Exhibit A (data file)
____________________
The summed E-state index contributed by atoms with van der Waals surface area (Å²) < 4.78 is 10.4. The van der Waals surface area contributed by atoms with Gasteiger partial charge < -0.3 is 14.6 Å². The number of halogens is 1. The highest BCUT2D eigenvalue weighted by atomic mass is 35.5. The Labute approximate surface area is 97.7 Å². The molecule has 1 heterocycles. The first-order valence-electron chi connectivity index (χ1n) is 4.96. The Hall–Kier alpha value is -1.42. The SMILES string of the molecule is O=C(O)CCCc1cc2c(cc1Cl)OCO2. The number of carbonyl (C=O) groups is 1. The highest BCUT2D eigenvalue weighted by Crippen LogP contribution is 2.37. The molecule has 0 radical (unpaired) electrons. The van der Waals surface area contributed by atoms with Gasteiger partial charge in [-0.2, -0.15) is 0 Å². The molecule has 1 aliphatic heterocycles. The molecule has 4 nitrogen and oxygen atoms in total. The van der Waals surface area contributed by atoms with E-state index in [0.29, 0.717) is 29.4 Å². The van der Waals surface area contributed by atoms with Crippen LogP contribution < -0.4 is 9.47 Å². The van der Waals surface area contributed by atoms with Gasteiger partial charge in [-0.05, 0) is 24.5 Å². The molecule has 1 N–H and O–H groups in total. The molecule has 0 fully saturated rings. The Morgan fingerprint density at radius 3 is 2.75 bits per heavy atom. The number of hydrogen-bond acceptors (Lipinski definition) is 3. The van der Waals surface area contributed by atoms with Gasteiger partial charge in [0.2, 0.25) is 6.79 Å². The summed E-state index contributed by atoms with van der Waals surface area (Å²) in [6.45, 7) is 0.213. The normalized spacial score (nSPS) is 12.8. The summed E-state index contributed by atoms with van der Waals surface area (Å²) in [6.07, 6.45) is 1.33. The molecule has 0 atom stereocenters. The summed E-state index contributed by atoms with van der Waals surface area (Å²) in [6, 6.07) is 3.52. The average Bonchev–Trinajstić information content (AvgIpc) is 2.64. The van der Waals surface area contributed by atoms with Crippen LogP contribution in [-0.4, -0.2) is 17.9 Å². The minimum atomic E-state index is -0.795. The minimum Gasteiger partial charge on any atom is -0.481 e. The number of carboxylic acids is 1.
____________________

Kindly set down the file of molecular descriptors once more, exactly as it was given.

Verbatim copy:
The summed E-state index contributed by atoms with van der Waals surface area (Å²) < 4.78 is 10.4. The van der Waals surface area contributed by atoms with Gasteiger partial charge < -0.3 is 14.6 Å². The number of halogens is 1. The highest BCUT2D eigenvalue weighted by atomic mass is 35.5. The Labute approximate surface area is 97.7 Å². The molecule has 1 heterocycles. The first-order valence-electron chi connectivity index (χ1n) is 4.96. The Hall–Kier alpha value is -1.42. The SMILES string of the molecule is O=C(O)CCCc1cc2c(cc1Cl)OCO2. The number of carbonyl (C=O) groups is 1. The highest BCUT2D eigenvalue weighted by Crippen LogP contribution is 2.37. The molecule has 0 radical (unpaired) electrons. The van der Waals surface area contributed by atoms with Gasteiger partial charge in [-0.2, -0.15) is 0 Å². The molecule has 1 aliphatic heterocycles. The molecule has 4 nitrogen and oxygen atoms in total. The van der Waals surface area contributed by atoms with E-state index in [0.29, 0.717) is 29.4 Å². The van der Waals surface area contributed by atoms with Crippen LogP contribution < -0.4 is 9.47 Å². The van der Waals surface area contributed by atoms with Gasteiger partial charge in [-0.05, 0) is 24.5 Å². The molecule has 1 N–H and O–H groups in total. The molecule has 0 fully saturated rings. The Morgan fingerprint density at radius 3 is 2.75 bits per heavy atom. The number of hydrogen-bond acceptors (Lipinski definition) is 3. The van der Waals surface area contributed by atoms with Gasteiger partial charge in [0.2, 0.25) is 6.79 Å². The summed E-state index contributed by atoms with van der Waals surface area (Å²) in [6.45, 7) is 0.213. The normalized spacial score (nSPS) is 12.8. The summed E-state index contributed by atoms with van der Waals surface area (Å²) in [6.07, 6.45) is 1.33. The molecule has 0 atom stereocenters. The summed E-state index contributed by atoms with van der Waals surface area (Å²) in [6, 6.07) is 3.52. The average Bonchev–Trinajstić information content (AvgIpc) is 2.64. The van der Waals surface area contributed by atoms with Crippen LogP contribution in [-0.4, -0.2) is 17.9 Å². The minimum atomic E-state index is -0.795. The minimum Gasteiger partial charge on any atom is -0.481 e. The number of carboxylic acids is 1.